When borrowers fall behind on their debt payments, creditors may threaten to repossess their assets to try to scare borrowers into paying the outstanding debt. While the threat of repossession may be as scary as it is embarrassing and stressful, the good news is that borrowers who are struggling financially have options to stop creditors’ actions against them and may be able to keep some of their assets.
How to Stop Repossessions: Filing for Bankruptcy
Aside from paying debts in full, one of the single most effective ways to stop creditors from repossessing assets (like cars) is to file for Chapter 7 (or Chapter 13) bankruptcy. Upon filing, an automatic stay immediately goes into effect. Automatic stays are court injunctions that legally require creditors to:
- Stop contacting borrowers about any outstanding debt.
- Refrain from repossessing any of a borrower’s assets.
- Refrain from taking any additional action against borrowers in an effort to collect on defaulted debt.
The reason that the automatic stay takes effect when a person files for bankruptcy is to prevent any single creditor from seizing most or all of a borrower’s assets (which would leave little to nothing for other creditors that may be owed money). Instead, upon the enactment of the automatic stay, a person’s car and other assets will be considered to be part of the bankruptcy estate (or will qualify for exemption, depending on the type and value of the asset in question).
Exceptions to Protection from Repossession
Despite the protections from repossession that borrowers can benefit from when filing for bankruptcy, it’s important to point out that:
- Automatic stays can be lifted if creditors challenge them and are successful in court. When this occurs, creditors can proceed with repossessions or other actions against borrowers (like, for instance, foreclosures or wage garnishments).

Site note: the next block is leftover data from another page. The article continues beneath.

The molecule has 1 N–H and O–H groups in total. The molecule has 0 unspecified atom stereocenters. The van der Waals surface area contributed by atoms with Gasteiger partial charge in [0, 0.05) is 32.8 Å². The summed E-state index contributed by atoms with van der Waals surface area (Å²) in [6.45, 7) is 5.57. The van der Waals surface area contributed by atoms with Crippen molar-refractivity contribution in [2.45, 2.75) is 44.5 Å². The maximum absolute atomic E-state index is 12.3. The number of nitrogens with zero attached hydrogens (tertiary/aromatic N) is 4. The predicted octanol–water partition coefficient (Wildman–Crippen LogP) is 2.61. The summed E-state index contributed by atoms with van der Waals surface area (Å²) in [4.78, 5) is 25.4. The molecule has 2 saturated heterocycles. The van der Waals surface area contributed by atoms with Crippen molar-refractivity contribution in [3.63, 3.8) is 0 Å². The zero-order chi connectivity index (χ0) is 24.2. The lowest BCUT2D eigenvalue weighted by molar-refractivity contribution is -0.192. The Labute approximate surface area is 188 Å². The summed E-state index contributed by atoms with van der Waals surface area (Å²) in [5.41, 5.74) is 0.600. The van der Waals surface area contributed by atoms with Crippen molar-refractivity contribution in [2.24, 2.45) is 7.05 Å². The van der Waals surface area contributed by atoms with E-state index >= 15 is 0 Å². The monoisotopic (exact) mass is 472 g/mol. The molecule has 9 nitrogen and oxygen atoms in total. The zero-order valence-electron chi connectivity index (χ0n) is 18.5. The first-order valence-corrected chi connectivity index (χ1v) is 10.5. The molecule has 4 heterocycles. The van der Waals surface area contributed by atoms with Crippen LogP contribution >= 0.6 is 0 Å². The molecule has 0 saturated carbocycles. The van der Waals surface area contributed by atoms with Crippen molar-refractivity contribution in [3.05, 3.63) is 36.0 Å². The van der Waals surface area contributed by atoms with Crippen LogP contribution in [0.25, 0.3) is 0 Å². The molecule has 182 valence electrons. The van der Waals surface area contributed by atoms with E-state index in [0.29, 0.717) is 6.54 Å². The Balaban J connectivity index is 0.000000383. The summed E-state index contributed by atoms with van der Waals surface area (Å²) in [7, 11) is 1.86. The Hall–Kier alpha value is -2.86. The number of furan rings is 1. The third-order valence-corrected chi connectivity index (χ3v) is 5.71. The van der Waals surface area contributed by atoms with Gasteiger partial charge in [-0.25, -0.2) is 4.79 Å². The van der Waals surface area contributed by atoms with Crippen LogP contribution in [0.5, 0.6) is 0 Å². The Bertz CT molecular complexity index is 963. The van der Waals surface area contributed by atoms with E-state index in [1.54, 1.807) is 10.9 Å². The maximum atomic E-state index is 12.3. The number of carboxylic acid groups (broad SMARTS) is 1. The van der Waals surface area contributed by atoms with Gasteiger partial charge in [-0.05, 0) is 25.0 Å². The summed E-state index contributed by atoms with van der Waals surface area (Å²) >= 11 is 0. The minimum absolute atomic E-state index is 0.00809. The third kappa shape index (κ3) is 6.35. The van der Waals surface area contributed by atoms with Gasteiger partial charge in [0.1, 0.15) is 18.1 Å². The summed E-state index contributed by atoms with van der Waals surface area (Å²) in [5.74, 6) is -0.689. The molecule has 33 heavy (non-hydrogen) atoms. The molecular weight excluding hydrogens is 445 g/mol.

- These injunctions can also be lifted if the bankruptcy court rejects a borrower’s petition to file for bankruptcy. The court can reject a bankruptcy petition if the borrower has failed to disclose all of his assets, the bankruptcy documents haven’t been properly completed, etc.
- Creditors seeking payment for certain debt (like, for example, student loan debt or court-ordered payments) may still be able to try to take legal action against borrowers despite a bankruptcy proceeding.
The Denver Bankruptcy Lawyer at Lindquist-Kleissler & Company, LLC Can Help You
If you are facing the threat of repossession, are buried in overwhelming debt or are facing a serious financial crisis, Denver Bankruptcy Lawyer Arthur Lindquist-Kleissler can help you figure out your best options for resolving your financial issues.
Mr. Lindquist-Kleissler and the other legal professionals at Lindquist-Kleissler & Company, LLC have been providing both individuals and businesses with the highest quality of legal services since 1979. From simple to complex bankruptcy cases, Mr. Lindquist-Kleissler can always be trusted to maximize utilization of Colorado Bankruptcy Law to effectively guide his clients through bankruptcy and help them achieve the best possible resolutions to their cases.
Let’s Discuss Your Debt Relief Options
For a free 30-minute consult and a free bankruptcy packet, contact us by calling (303) 691-9774, or email us using the form on this page. You will pay nothing up front to obtain trusted, professional advice regarding your case and your options.
From our office in Denver, Arthur Lindquist-Kleissler represents clients throughout the Denver Metropolitan area and Colorado, including (but not limited to) Aurora and Arapahoe County.